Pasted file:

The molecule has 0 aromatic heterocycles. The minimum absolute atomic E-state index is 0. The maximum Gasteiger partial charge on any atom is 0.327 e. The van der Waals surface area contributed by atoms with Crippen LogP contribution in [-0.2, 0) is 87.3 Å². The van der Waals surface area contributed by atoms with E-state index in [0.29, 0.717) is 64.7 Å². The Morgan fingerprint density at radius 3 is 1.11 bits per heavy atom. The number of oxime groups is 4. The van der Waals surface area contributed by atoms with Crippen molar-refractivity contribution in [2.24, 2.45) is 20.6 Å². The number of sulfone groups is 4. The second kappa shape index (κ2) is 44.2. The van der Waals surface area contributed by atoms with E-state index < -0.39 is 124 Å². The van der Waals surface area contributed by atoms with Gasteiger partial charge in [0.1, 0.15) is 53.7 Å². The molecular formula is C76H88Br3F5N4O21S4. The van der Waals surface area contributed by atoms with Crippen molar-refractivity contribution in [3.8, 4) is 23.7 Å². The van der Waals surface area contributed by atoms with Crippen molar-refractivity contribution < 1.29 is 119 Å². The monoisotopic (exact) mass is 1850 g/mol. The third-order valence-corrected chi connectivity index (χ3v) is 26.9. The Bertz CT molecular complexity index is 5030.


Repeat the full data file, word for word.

The molecule has 0 aromatic heterocycles. The minimum absolute atomic E-state index is 0. The maximum Gasteiger partial charge on any atom is 0.327 e. The van der Waals surface area contributed by atoms with Crippen LogP contribution in [-0.2, 0) is 87.3 Å². The van der Waals surface area contributed by atoms with E-state index in [0.29, 0.717) is 64.7 Å². The Morgan fingerprint density at radius 3 is 1.11 bits per heavy atom. The number of oxime groups is 4. The van der Waals surface area contributed by atoms with Crippen molar-refractivity contribution in [2.24, 2.45) is 20.6 Å². The number of sulfone groups is 4. The second kappa shape index (κ2) is 44.2. The van der Waals surface area contributed by atoms with E-state index < -0.39 is 124 Å². The van der Waals surface area contributed by atoms with Gasteiger partial charge in [0.1, 0.15) is 53.7 Å². The molecular formula is C76H88Br3F5N4O21S4. The van der Waals surface area contributed by atoms with Crippen molar-refractivity contribution in [3.8, 4) is 23.7 Å². The van der Waals surface area contributed by atoms with Crippen molar-refractivity contribution < 1.29 is 119 Å². The monoisotopic (exact) mass is 1850 g/mol. The third-order valence-corrected chi connectivity index (χ3v) is 26.9. The Bertz CT molecular complexity index is 5030.